During the past thirty or more years there have been changes in the

    climate of the arctic and subarctic regions, manifested in a progressive

    warming in both the atmosphere and the hydrosphere. Clearly the atmos–

    pheric and marine climates are interrelated, but the mechanism of the

    relation, and the causal paths involved, are at present uncertain. These

    effects have altered the distribution of plants and animals, resulting in

    a general northward extension of distribution, which is much more immediately

    apparent in the sea than in terrestrial environments.

            The whole matter of recent climatic change has been reviewed by

    Ahlmann (2) in a paper in which the climatological, glaciological, oceano–

    graphic, and biological evidence for the recent warming is brought together,

    and some years previous to Ahlmann’s paper, Jensen (15) made an extensive

    review of the pattern of change, particularly as it affected West Greenland.

    Both papers contain extensive bibliographic lists to which the reader is

    referred. The increase in atmospheric temperatures has affected the whole

    of the Northern Hemisphere, in all probability, but information from certain

    parts of the North is lacking. Ahlmann has emphasized the urgency of the need

    for the study of this change in greater detail, and has brought home the fact

    002      |      Vol_III-0490                                                                                                                  
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    that “here is something happening” which affects all of us, both at present

    and in the immediate future.

            The underlying cause of the present warming effect, and indeed of longer-

    term variations and fluctuations in climate, is not certain, but as early as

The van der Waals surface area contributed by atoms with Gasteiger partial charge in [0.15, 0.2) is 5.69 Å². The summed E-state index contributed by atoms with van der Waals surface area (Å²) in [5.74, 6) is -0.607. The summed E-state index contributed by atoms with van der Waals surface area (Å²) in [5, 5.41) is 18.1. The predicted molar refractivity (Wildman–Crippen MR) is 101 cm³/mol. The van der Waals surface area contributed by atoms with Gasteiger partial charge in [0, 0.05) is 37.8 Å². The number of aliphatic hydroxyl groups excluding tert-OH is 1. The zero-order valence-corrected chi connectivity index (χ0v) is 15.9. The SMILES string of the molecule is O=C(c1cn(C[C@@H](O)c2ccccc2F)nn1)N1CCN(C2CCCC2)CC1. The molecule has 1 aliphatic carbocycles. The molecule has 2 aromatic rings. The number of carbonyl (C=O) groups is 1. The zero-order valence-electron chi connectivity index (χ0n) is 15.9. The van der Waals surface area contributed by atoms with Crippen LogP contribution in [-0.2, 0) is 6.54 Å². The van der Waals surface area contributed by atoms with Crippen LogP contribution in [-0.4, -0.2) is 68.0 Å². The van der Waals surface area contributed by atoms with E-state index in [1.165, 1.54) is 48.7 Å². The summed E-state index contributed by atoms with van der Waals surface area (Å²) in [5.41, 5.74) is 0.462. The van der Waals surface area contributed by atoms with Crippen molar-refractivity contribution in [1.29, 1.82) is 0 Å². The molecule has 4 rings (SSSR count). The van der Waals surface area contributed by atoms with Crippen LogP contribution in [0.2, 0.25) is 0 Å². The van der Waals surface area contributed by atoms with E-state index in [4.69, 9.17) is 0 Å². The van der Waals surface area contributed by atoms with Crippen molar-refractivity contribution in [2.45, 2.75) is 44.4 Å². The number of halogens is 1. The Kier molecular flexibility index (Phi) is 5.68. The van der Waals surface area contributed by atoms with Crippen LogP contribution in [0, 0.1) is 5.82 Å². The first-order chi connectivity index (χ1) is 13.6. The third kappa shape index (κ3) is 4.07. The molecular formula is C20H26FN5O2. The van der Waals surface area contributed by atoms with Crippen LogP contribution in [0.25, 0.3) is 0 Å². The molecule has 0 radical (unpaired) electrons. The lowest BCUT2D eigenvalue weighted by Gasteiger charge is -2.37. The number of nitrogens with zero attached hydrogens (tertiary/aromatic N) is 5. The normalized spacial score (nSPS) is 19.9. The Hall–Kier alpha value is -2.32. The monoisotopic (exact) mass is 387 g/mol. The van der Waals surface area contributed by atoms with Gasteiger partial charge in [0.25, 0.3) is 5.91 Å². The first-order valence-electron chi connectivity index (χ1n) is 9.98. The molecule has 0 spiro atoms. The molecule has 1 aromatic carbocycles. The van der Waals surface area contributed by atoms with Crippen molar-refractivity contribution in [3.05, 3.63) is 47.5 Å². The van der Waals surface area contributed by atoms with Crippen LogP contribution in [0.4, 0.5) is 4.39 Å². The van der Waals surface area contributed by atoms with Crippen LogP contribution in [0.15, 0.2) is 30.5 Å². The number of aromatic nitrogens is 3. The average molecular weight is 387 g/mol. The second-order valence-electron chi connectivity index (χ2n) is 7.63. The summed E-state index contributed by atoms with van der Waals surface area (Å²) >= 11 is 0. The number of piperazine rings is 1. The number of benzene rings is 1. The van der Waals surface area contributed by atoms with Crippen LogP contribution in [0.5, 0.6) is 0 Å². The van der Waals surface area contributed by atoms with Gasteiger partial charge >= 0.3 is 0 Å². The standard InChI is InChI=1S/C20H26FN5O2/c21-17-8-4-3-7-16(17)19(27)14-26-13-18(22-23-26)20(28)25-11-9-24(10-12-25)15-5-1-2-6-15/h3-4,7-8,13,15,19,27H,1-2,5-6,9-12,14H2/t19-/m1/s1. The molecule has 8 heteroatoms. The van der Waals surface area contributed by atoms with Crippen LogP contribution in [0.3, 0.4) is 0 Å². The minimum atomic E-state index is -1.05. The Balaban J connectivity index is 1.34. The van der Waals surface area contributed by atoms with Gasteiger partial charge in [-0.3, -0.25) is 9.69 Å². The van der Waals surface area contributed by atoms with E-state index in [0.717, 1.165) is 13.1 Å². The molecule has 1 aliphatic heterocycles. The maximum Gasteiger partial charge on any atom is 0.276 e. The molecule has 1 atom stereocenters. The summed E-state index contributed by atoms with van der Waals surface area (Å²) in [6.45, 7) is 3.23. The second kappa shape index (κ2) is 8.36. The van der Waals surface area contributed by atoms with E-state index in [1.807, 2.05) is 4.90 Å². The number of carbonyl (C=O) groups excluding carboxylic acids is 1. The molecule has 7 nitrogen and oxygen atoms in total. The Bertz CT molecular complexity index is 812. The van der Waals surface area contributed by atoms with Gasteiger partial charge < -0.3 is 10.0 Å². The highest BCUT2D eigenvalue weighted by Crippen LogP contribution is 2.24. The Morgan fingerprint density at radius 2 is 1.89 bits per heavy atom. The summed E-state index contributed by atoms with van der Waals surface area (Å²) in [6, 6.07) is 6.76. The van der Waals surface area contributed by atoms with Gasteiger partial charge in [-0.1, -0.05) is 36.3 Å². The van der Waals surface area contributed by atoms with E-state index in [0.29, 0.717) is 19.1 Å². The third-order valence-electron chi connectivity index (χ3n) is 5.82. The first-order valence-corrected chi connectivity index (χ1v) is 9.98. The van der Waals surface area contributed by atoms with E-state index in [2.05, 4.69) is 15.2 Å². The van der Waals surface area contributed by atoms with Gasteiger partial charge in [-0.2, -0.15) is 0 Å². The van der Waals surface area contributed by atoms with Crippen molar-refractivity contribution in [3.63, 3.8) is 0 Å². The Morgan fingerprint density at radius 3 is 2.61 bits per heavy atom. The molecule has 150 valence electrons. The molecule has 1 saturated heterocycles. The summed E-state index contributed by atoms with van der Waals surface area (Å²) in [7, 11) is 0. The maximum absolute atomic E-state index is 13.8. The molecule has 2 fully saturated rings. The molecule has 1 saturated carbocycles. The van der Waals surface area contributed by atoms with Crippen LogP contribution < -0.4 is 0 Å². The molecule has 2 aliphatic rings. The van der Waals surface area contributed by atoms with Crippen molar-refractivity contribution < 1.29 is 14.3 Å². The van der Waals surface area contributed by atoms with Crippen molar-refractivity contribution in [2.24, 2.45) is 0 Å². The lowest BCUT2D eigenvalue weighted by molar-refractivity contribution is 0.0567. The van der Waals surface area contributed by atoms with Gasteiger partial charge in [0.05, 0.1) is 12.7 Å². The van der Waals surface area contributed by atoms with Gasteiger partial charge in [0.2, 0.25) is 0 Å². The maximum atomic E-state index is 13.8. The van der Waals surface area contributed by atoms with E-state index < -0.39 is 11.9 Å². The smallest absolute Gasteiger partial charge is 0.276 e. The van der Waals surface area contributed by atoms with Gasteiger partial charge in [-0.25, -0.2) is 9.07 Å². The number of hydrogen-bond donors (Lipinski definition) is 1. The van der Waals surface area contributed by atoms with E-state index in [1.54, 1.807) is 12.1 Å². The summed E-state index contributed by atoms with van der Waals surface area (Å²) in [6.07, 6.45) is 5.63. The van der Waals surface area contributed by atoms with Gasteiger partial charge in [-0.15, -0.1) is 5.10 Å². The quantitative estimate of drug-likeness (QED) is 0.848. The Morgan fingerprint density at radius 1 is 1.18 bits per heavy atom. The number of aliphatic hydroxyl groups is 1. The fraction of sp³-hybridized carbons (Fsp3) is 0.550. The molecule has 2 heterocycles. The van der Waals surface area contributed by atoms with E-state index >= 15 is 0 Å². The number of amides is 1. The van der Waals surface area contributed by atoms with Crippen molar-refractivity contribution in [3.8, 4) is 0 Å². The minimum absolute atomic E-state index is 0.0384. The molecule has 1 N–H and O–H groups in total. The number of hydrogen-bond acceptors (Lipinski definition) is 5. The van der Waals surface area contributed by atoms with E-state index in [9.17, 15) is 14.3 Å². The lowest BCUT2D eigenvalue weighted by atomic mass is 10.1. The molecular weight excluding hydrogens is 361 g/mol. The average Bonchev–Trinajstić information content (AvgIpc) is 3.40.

1916, Helland-Hansen and Nansen suggested that the terrestrial climatic

    variations must ultimately becaused by variations in solar radiation; that

    increased solar radiation set up increased atmospheric movement, and thus the

    faster transmission of energy from the tropics to the poles. That climatic

    variation is normal is obvious from a consideration of the geologic past of

    the earth, and Ahlmann (2) has summarized the effects of recent (post glacial)

    variations in northwest Europe, Iceland, and Greenland, areas in which it is

    clear that the human economy within historic times has been greatly dependent

    upon climatic conditions.

            In the atmospheric climate, the most spectacular changes in recent

    decades have perhaps taken place in Spitsbergen, where there has been an

    increase of no less than 9°C. in the mean winter temperature between the

    period 1911-15 and 1931-35, the actual figures being −17.6°C. for the earlier

    period and −8.6°C. for the later. In Greenland, the winter temperatures at

    Jakobshavn during the period 1923-32 were more than 5°C. warmer than those

    registered fifty years before, and there has been a steady rise since 1932.

    Positive deviations from the former mean temperature, of from 2 to 4 degrees,

    are the rule at all Greenland stations. In Canada, information on atmospheric

    temperatures has recently been brought together by Hare (1950) in an exhaustive

    study of the climate of the Canadian eastern Arctic and Subarctic. At Moose

    Factory, Southwest Point (Anticosti Island), and St. John’s, Newfoundland,

    the coldest period is shown to have been about the year 1915, since which

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    time there has been a slight rise of one or two degrees Fahrenheit in both

    winters and summers. It was warmer in 1870-1910 than between 1915-20.

    Such information as is available from northern stations in the eastern

    arctic of Canada (Craig Harbour, Pond Inlet) also shown an increasing

    temperature. The warming effect is, however, not so marked in Canada as in

    Greenland and (especially) Spitsbergen; in fact, the effect is to some extent

    related to the maritime nature of the climate. In the U.S.S.R., (Rubenstein,

    quoted from Ahlmann 1949) (2), “it appears that an increase in winter tempera–

    tures began about the latter part of the nineteenth century, and that it was